Video Preface.

We are living in exciting times in thoracic surgery and it is a privilege to be part of the ongoing revolution in the range of minimally invasive operations that are now possible in our specialty. Have you every stopped to think how fortunate we are to work in the thoracic cavity, which is ideally suited for minimally invasive approaches? We are able to selectively intubate one lung while the other oxygenates the patient. We have a fixed cavity and thus carbon dioxide insufflation is not mandatory; we have a great deal of space in which to work; but most importantly, the alternative maximally invasive option of thoracotomy is perhaps the most painful incision possible and thus our patients have the most to gain from minimally invasive approaches.

Endoscopic lobectomy, which is a thoracic surgeon’s entry into the world of endoscopic thoracic surgery, has been advancing at an astounding pace. Perhaps even seven years ago, a surgeon who performed video-assisted thoracoscopic (VATS) lobectomy was at the very pinnacle of his field, but now a whole host of improvements to the more conventional VATS approaches have emerged, from reducing the number of ports down to uniportal surgery, to alternative approaches such as subxiphoid or robotic surgery, and the application of VATS to more extended operations such as sleeve resections and Pancoast resections. Thus there is a vibrant group of thoracic surgeons developing and sharing their ideas around minimally invasive thoracic surgery. In contrast to lung resection surgery, mediastinal surgery is performed much more rarely and is far less uniform in its presentation. However, this very much plays to the strengths of our current thoracic surgery community, where ideas can be shared and compared in conferences but also increasingly through online platforms such as YouTube and Surgeons with outstanding endoscopic skills are applying these new techniques to mediastinal conditions, and using these uniportal, robotic or subxiphoid experiences to treat each novel situation as it appears before them. In my personal journey into minimally invasive mediastinal surgery, I was trained in a unit that did not perform VATS thymectomy and went to work in a unit that did not perform these operations. So, once comfortable with the principles of endoscopic lobectomy, I was naturally very interested to hear about minimally invasive thymectomy. I visited Oxford to observe this operation for the first time, but I saw another 20 operations online, ranging from left-sided, to right-sided, to bilateral approaches, as well as operations with cervical or subxiphoid incisions, before attempting my first operation.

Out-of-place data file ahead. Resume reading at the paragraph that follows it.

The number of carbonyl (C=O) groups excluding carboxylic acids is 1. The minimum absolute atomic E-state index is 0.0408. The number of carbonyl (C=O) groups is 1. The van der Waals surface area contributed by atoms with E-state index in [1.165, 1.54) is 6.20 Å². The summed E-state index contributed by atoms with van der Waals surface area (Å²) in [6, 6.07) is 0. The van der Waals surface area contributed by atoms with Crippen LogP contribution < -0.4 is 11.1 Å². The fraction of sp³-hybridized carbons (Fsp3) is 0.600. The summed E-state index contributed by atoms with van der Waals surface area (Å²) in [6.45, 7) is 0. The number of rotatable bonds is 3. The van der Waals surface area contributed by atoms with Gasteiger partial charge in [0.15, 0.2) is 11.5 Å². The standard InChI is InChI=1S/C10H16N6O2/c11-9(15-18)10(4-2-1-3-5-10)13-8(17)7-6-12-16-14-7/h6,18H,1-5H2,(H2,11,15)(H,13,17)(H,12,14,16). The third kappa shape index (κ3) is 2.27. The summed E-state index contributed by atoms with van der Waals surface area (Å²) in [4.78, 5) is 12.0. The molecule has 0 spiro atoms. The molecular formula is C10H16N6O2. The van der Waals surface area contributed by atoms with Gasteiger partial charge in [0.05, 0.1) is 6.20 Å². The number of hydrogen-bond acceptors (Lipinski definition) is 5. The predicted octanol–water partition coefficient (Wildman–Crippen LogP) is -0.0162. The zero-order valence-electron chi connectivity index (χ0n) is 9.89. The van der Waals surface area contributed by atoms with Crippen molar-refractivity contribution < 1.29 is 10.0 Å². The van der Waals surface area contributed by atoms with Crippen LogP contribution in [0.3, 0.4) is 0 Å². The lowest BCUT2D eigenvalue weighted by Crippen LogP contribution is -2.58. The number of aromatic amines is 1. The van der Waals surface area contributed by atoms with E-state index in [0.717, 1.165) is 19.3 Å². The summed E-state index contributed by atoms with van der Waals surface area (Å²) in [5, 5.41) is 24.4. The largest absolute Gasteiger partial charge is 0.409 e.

It is also important to be very aware of the gold standards in open and VATS surgery to which we must adhere. I regard the International Thymic Malignancy Interest Group guidelines on minimally invasive resection of thymoma and also the Myasthenia Gravis Foundation of America definitions of what constitutes an adequate thymectomy (1,2) to be the bibles without which we should never pick up an endoscope. Once armed with my bibles and my host of videos and accounts, I was ready to embark on endoscopic mediastinal surgery and I have now performed left-sided, right-sided, bilateral and robotic mediastinal surgery in addition to a hybrid version of thymectomy documented in this edition. If I had any words of advice for a surgeon embarking on this process, I would say that there is perhaps nowhere else in surgery more ideally placed than the mediastinum for one to practice the genuine ‘art’ of surgery. By this, I mean that the surgeon is be able to use his or her skills and knowledge to ‘create’ an operation ideally suited to each individual patient. The surgeon will need to change and be flexible as the clinical picture changes and each patient presents with different issues. One day, a thin elderly patient might present with an anterior mediastinal mass that may be a metastasis or a thymic malignancy, requiring the surgeon to be quick, excise the mass and surrounding thymus, and protect the lungs. The next day, a young laborer might present with a new diagnosis of myasthenia, who needs an extended thymectomy and is far less concerned about the magnitude of surgery and more about his long term prognosis.

This is the reason that we have assembled this edition of the Annals of Cardiothoracic Surgery. We hope that we can provide you with a rich source of ideas and concepts to help you design your next mediastinal operation for the patient in front of you. Furthermore, I hope that this stimulates you to also share your ideas online or in print at the Annals so that we may also learn from your experiences.


  1. Toker A, Sonett J, Zielinski M, et al. Standard terms, definitions and policies for minimally invasive resection of thymoma. J Thorac Oncol 2011;6:S1739-42. [PubMed]
  2. Jaretzki A 3rd, Barohn RJ, Ernstoff RM, et al. Myasthenia gravis: recommendations for clinical research standards. Task Force of the Medical Scientific Advisory Board of the Myasthenia Gravis Foundation of America. Ann Thorac Surg 2000;70:327-34. [PubMed]

Joel Dunning, MD, PhD, FRCS

Department of Thoracic Surgery, James Cook University Hospital, Middlesbrough, UK


Conflicts of Interest: The author has no conflicts of interest to declare.

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